Mortimer Upholstery and Marine Covers gets help from 83-year-old mentor

Written by: TASHA LEOV (published in June 2016)


Caleb Hill, left, and Ian Mortimer, right, with their business mentor Jacob Klootwyk in their workshop at Mortimer ...

An up-and-coming Richmond upholstery business has been getting a hand from a seasoned professional. Tasha Leov reports.

There's a common misconception that taking on a business is a venture easily done.

Looking at Mortimer Upholstery and Marine Covers it could be simple to see why such an illusion exists. On paper Ian Mortimer and Caleb Hill are running a dream business, they've got a solid partnership and the rise of their portfolio is promising.

Ask either of them and they'll tell you that's not necessarily the case - there was hard work and dedication that went into the success of their business.  

The company specialise in automotive, marine and commercial upholstery, from boats to cars, interior and exterior. Their partnership began in a small space.

Hill likens it to the size of a shed.

"We had just me and Ian. There was no reception, it was just a workshop," he says.

Now they work from a 800sqm warehouse in Richmond on Beach Rd.  

"It was a small workshop, hidden away and now we've got a big workshop with road frontage," Mortimer says.

Just the two of them has morphed into ten of them, they've increased their staff, their range, their reach and they plan to keep on going.

"I was on my own for a few years and then thought the best way forward was a partnership with someone," Mortimer says.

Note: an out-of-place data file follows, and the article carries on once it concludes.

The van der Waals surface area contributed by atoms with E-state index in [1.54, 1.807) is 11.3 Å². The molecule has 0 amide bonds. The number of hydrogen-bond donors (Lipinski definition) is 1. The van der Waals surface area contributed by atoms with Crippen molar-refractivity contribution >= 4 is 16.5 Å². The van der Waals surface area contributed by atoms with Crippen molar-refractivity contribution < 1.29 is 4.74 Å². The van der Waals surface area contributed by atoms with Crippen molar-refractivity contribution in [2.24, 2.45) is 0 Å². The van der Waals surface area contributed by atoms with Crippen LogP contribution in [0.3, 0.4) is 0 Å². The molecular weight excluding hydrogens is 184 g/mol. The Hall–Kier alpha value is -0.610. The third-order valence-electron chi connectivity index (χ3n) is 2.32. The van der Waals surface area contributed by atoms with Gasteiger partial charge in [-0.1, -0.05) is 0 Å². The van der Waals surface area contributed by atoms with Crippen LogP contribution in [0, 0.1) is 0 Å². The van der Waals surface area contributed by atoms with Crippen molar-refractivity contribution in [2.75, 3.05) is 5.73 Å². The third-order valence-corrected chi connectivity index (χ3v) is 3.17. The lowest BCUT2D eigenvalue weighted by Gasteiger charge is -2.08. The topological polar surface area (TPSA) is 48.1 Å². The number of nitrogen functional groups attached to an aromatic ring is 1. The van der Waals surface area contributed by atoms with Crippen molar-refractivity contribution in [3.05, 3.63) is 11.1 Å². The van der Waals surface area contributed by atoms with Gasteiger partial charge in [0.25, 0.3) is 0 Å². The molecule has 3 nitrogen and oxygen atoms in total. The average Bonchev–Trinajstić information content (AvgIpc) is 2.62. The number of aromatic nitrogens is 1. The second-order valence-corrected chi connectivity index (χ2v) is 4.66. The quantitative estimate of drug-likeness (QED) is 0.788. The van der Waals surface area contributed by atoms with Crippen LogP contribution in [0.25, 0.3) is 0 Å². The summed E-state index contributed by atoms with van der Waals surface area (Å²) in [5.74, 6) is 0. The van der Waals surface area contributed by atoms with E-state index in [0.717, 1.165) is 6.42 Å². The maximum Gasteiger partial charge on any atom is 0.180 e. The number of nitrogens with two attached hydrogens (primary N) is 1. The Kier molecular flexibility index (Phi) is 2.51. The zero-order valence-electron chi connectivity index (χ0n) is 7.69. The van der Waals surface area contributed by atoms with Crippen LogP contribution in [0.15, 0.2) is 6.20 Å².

"Caleb came along at just the right time. He had come back from  Aussie and we had a mutual friend who introduced us."

The pair were aware that working together would only work if they got along, so they trialled a partnership.

"When we teamed up, he wanted a business partner and I was looking to get into business so we had about a years trial just working together," Hill says.  

From there the two looked for guidance and found Business Mentors, a branch of Nelson Tasman Business Trust, that brings people with extensive business experience to those that need help.

"I knew that we had weaknesses and one of the weaknesses was around financial planning, around data and budgets and stuff like that so I went into the Nelson Tasman Business Trust," Hill says.

"They team you up with the skill sets that you need."

Enter Jacob Klootwyk, an 83-year-old business mentor who had been there and done that.

Klootwyk moved to New Zealand in 1952 from the Netherlands. He didn't speak English but he had trained as a structural engineer with a certificate in business administration.

From there he owned and sold businesses around the country. He retired at 51 and started lecturing at the Manukau Institute of Technology, fitting in trips overseas to volunteer and mentor.

He's been with Mortimer Upholstery and Marine Covers since 2013 and is highly regarded by everyone there.

"Jacob could definitely see that we needed some help, he asked the right questions and gave us the right tools and since has become a good friend who is interested in the business and someone who has really helped us hugely with our growth," Hill says.